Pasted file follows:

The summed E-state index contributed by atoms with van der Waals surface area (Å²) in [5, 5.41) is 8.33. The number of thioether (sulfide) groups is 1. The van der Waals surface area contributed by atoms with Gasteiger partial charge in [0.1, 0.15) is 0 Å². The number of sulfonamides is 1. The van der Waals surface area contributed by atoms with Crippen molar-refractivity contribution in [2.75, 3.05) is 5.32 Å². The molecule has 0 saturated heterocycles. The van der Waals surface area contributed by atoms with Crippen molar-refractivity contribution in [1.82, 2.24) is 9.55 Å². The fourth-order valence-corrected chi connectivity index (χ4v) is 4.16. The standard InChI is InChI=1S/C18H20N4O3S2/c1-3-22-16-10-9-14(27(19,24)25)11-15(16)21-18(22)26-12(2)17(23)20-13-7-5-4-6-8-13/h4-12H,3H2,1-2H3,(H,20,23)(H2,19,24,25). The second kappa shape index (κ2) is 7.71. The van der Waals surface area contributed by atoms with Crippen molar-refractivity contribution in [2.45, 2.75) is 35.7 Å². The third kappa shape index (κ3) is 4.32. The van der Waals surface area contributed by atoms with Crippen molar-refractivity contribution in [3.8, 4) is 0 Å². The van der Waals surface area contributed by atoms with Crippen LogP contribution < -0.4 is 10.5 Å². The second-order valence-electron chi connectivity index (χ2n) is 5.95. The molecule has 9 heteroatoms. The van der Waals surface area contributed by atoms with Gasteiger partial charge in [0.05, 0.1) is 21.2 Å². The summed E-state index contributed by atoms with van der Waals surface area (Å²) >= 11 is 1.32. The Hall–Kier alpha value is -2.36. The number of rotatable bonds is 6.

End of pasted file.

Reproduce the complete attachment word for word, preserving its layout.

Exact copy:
The summed E-state index contributed by atoms with van der Waals surface area (Å²) in [5, 5.41) is 8.33. The number of thioether (sulfide) groups is 1. The van der Waals surface area contributed by atoms with Gasteiger partial charge in [0.1, 0.15) is 0 Å². The number of sulfonamides is 1. The van der Waals surface area contributed by atoms with Crippen molar-refractivity contribution in [2.75, 3.05) is 5.32 Å². The molecule has 0 saturated heterocycles. The van der Waals surface area contributed by atoms with Crippen molar-refractivity contribution in [1.82, 2.24) is 9.55 Å². The fourth-order valence-corrected chi connectivity index (χ4v) is 4.16. The standard InChI is InChI=1S/C18H20N4O3S2/c1-3-22-16-10-9-14(27(19,24)25)11-15(16)21-18(22)26-12(2)17(23)20-13-7-5-4-6-8-13/h4-12H,3H2,1-2H3,(H,20,23)(H2,19,24,25). The second kappa shape index (κ2) is 7.71. The van der Waals surface area contributed by atoms with Crippen molar-refractivity contribution in [2.45, 2.75) is 35.7 Å². The third kappa shape index (κ3) is 4.32. The van der Waals surface area contributed by atoms with Crippen molar-refractivity contribution in [3.8, 4) is 0 Å². The van der Waals surface area contributed by atoms with Crippen LogP contribution < -0.4 is 10.5 Å². The second-order valence-electron chi connectivity index (χ2n) is 5.95. The molecule has 9 heteroatoms. The van der Waals surface area contributed by atoms with Gasteiger partial charge in [0.05, 0.1) is 21.2 Å². The summed E-state index contributed by atoms with van der Waals surface area (Å²) >= 11 is 1.32. The Hall–Kier alpha value is -2.36. The number of rotatable bonds is 6.